A Heavy Hitter Joins the Term-Limits Team
By David S. Broder
Closer to home, eminent pundit George F. Will has publicly proclaimed a change of heart and is paddling furiously in newspaper columns, TV commentaries and a forthcoming book to get out in front of this wave of anti-politician anger.
It is a tidal wave. Fed by the fury at the Senate's late-night pay raise, the House check-bouncing scandal and even the gruesome Clarence Thomas hearings, the term-limits movement is running even more strongly than it did in 1990, when California, Colorado and Oklahoma passed their initiatives.
One dike burst last week when six of the seven California Supreme Court justices ruled that the initiative barring anyone with eight years service in Sacramento from ever returning is a "reasonable" protection against an "entrenched, dynastic" legislature.
Another barrier will likely fall in Washington state on Nov. 5. Polls show a big majority of voters favoring term-limits Initiative 553. Unlike the three states that passed term limits last year, Washington would count past service against the limit. That would bar popular Gov. Booth Gardner (D) from seeking a third term next year and force the retirement in 1994 of Speaker of the House Thomas S. Foley (D) and every other member of Washington's influential congressional delegation. Foley says that state limits on federal tenure are "flat-out unconstitutional," but that question has yet to be litigated.
The Washington state initiative pits a bipartisan business-labor-civic establishment coalition against an amazing alliance of left-wing activists and right-wing contributors -- a marriage of political convenience worthy of further examination. But for now, let's focus on George Will's arguments, for in him the term-limits movement has acquired its most gifted and influential advocate.
The author of "Men at Work," a book celebrating the skills of professional baseball, has concluded that in the presumably simpler game of government, we suffer from a surplus of "experienced professionals." Were there fewer people thinking about reelection, Will says, government would spend less. Deficits would disappear. That would be wonderful -- if it were true. But as Will himself has persistently and correctly argued, much of the blame for the runaway deficits of the '80s attaches to Ronald Reagan, a term-limited chief executive whose budget proposals added trillions to the national debt.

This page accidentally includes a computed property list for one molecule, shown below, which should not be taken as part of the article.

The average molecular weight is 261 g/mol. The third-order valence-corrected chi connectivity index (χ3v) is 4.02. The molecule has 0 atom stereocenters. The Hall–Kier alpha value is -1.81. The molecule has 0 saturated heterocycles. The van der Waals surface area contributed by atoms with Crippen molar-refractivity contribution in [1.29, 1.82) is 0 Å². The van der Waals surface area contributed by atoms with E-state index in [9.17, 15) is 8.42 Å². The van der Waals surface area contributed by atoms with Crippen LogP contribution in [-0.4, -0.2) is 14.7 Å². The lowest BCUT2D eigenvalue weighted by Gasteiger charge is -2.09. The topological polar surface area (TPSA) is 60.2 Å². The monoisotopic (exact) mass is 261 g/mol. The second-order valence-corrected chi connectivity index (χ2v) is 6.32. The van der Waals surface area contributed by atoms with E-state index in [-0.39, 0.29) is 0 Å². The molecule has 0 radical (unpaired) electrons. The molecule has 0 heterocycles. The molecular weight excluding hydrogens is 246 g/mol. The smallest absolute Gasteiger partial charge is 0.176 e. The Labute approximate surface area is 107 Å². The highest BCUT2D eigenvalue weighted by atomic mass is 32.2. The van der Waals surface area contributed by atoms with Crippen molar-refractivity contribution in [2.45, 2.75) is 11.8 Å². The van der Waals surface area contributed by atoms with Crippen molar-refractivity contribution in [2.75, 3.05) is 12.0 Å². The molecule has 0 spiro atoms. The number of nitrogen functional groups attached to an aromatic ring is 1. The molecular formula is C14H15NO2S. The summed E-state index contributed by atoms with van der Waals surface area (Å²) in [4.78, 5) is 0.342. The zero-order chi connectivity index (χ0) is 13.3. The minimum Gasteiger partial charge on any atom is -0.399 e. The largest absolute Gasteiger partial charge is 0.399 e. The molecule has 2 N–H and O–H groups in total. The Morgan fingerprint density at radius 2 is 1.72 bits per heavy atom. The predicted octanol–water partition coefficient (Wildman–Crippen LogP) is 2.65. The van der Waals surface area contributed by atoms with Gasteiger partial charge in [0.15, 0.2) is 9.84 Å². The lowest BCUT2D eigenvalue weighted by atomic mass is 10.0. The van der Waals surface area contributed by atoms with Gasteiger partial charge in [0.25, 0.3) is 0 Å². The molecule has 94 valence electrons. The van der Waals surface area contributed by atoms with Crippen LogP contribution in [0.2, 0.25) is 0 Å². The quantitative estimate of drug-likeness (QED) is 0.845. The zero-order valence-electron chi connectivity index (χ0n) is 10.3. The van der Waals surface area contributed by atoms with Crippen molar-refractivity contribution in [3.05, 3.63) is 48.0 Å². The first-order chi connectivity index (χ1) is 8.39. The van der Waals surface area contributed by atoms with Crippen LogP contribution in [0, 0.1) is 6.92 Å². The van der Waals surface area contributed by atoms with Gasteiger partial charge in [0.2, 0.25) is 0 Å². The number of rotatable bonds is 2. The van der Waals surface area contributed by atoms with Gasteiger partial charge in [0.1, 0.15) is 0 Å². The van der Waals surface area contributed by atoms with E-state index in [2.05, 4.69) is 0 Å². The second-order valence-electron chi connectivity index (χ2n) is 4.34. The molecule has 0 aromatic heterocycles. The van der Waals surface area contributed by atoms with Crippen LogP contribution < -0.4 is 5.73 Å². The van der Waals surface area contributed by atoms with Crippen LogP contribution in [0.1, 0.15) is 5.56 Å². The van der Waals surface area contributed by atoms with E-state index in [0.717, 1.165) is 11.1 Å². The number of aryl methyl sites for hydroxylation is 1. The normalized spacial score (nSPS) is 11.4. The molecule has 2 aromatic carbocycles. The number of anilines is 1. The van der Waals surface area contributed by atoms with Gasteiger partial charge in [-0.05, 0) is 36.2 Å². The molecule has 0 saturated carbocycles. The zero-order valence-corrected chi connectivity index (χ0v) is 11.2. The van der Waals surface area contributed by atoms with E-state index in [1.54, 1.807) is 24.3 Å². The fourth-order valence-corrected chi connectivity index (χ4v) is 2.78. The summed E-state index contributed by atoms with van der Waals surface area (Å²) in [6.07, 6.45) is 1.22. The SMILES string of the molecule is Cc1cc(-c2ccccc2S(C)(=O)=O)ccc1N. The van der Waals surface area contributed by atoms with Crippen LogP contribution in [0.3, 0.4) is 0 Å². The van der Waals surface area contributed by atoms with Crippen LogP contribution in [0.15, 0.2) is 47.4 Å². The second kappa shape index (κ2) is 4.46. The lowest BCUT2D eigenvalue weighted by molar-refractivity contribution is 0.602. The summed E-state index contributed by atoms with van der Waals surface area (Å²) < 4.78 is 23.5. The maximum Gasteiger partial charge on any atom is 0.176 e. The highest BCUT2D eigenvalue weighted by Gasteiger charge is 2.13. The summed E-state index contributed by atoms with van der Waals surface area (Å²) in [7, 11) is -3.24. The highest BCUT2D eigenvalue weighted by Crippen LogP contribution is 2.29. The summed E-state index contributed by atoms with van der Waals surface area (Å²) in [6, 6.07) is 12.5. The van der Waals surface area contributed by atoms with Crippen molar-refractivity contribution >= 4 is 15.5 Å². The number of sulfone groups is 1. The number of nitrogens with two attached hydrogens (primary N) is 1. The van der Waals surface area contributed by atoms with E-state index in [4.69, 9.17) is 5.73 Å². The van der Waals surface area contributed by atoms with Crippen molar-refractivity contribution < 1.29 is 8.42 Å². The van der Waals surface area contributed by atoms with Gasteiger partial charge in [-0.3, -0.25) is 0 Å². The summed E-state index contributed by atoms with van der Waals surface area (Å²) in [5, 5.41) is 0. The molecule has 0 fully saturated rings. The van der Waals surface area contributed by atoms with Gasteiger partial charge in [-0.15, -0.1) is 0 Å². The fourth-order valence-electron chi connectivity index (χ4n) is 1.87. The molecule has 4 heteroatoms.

No one knows whether term limits would induce tighter budgets -- or what else they might do, except change the cast of characters in government. I suspect that a rapid turnover in Congress and the legislatures would shift power to the executive branch of national and state governments and to unelected bureaucrats and legislative staff members. But I may be wrong.
Inside Congress, I believe, term limits would likely weaken the influence and protection small states gain through seniority. Washington state would obviously lose clout if Foley were forced to retire. That example is not unique. Rep. David Obey (D-Wis.) argues that if term limits were applied, a few big-state delegations would divvy up the leadership slots and "states like mine would never see a committee chairmanship again." That is plausible -- but it may be wrong.
All this suggests that the unintended consequences of term limits need much more examination than they have received in the current climate of anti-politician fervor. Conservatives, of all people, should be cautious about promoting such fundamental change without looking at the consequences.
But two things are clear. One inevitable result of term limits will be to cut short the careers of talented elected officials who retain the confidence of their constituents and have years of capable service still to give. No serious advocate -- including George Will -- denies that stark fact.
Another consequence has not been seriously weighed in the debate -- the effect on citizenship. The republican form of government rests on a compact between citizens and their chosen leaders. Those officials owe the public a defense of their stewardship if they wish to remain in office. But citizens have a reciprocal duty to hold them to account.
The Founders believed that elections were the proper device for the discharge of these mutual responsibilities. But by introducing an alternative, effortless and indiscriminate way of changing officeholders, term limits not only kill an incentive for officials to serve well. They also tell citizens they can have the benefits of democracy without any exercise of vigilance over their elected officials.
Term limits promise an effortless republic -- democracy without active citizenship. That promise is dangerously false.
Let me offer an analogy George Will should understand: Term limits are like telling the home-plate umpire he need no longer call balls and strikes; he only has to count the pitches and when the total reaches 20, the inning is over.
It's a way to wreck the game.
© Copyright 1991 The Washington Post Company